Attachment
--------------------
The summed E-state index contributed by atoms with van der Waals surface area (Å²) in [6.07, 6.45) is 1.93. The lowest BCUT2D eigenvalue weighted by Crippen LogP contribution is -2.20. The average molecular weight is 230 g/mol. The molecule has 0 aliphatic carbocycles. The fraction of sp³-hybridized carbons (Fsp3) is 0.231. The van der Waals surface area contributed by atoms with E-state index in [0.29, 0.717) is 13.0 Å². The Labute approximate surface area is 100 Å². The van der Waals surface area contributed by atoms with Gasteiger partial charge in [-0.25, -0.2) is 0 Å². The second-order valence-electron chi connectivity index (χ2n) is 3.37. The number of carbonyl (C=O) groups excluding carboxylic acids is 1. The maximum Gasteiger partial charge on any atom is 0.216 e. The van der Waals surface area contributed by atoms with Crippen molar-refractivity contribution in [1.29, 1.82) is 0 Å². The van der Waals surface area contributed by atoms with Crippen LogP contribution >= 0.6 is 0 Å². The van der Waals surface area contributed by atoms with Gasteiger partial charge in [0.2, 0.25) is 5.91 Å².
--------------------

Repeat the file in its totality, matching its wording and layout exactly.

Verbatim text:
The summed E-state index contributed by atoms with van der Waals surface area (Å²) in [6.07, 6.45) is 1.93. The lowest BCUT2D eigenvalue weighted by Crippen LogP contribution is -2.20. The average molecular weight is 230 g/mol. The molecule has 0 aliphatic carbocycles. The fraction of sp³-hybridized carbons (Fsp3) is 0.231. The van der Waals surface area contributed by atoms with E-state index in [0.29, 0.717) is 13.0 Å². The Labute approximate surface area is 100 Å². The van der Waals surface area contributed by atoms with Gasteiger partial charge in [-0.25, -0.2) is 0 Å². The second-order valence-electron chi connectivity index (χ2n) is 3.37. The number of carbonyl (C=O) groups excluding carboxylic acids is 1. The maximum Gasteiger partial charge on any atom is 0.216 e. The van der Waals surface area contributed by atoms with Crippen molar-refractivity contribution in [1.29, 1.82) is 0 Å². The van der Waals surface area contributed by atoms with Crippen LogP contribution >= 0.6 is 0 Å². The van der Waals surface area contributed by atoms with Gasteiger partial charge in [0.2, 0.25) is 5.91 Å².